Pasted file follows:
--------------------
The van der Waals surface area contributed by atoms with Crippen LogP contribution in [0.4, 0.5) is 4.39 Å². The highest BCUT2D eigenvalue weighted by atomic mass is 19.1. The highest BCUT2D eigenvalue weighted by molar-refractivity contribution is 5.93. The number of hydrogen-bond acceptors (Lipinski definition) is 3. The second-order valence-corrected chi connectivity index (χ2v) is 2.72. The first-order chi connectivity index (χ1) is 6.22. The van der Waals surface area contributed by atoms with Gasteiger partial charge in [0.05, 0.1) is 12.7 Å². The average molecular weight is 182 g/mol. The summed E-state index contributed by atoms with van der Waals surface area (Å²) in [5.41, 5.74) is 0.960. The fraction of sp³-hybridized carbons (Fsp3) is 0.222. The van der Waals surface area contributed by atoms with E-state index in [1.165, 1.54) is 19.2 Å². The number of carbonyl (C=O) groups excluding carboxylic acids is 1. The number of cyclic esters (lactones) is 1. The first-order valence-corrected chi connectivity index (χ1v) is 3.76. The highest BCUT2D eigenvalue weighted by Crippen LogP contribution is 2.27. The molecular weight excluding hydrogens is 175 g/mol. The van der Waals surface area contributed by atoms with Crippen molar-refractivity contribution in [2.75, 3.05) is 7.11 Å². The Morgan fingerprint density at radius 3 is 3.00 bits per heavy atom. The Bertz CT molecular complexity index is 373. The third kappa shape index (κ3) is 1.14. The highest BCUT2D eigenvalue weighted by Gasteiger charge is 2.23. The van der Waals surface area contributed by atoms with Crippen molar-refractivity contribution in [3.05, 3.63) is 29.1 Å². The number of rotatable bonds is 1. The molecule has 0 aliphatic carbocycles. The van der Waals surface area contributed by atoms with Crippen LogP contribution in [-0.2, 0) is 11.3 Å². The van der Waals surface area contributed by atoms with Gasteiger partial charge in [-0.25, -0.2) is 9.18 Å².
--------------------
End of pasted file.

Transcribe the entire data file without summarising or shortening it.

The van der Waals surface area contributed by atoms with Crippen LogP contribution in [0.4, 0.5) is 4.39 Å². The highest BCUT2D eigenvalue weighted by atomic mass is 19.1. The highest BCUT2D eigenvalue weighted by molar-refractivity contribution is 5.93. The number of hydrogen-bond acceptors (Lipinski definition) is 3. The second-order valence-corrected chi connectivity index (χ2v) is 2.72. The first-order chi connectivity index (χ1) is 6.22. The van der Waals surface area contributed by atoms with Gasteiger partial charge in [0.05, 0.1) is 12.7 Å². The average molecular weight is 182 g/mol. The summed E-state index contributed by atoms with van der Waals surface area (Å²) in [5.41, 5.74) is 0.960. The fraction of sp³-hybridized carbons (Fsp3) is 0.222. The van der Waals surface area contributed by atoms with E-state index in [1.165, 1.54) is 19.2 Å². The number of carbonyl (C=O) groups excluding carboxylic acids is 1. The number of cyclic esters (lactones) is 1. The first-order valence-corrected chi connectivity index (χ1v) is 3.76. The highest BCUT2D eigenvalue weighted by Crippen LogP contribution is 2.27. The molecular weight excluding hydrogens is 175 g/mol. The van der Waals surface area contributed by atoms with Crippen molar-refractivity contribution in [2.75, 3.05) is 7.11 Å². The Morgan fingerprint density at radius 3 is 3.00 bits per heavy atom. The Bertz CT molecular complexity index is 373. The third kappa shape index (κ3) is 1.14. The highest BCUT2D eigenvalue weighted by Gasteiger charge is 2.23. The van der Waals surface area contributed by atoms with Crippen molar-refractivity contribution in [3.05, 3.63) is 29.1 Å². The number of rotatable bonds is 1. The molecule has 0 aliphatic carbocycles. The van der Waals surface area contributed by atoms with Crippen LogP contribution in [-0.2, 0) is 11.3 Å². The van der Waals surface area contributed by atoms with Gasteiger partial charge in [-0.25, -0.2) is 9.18 Å².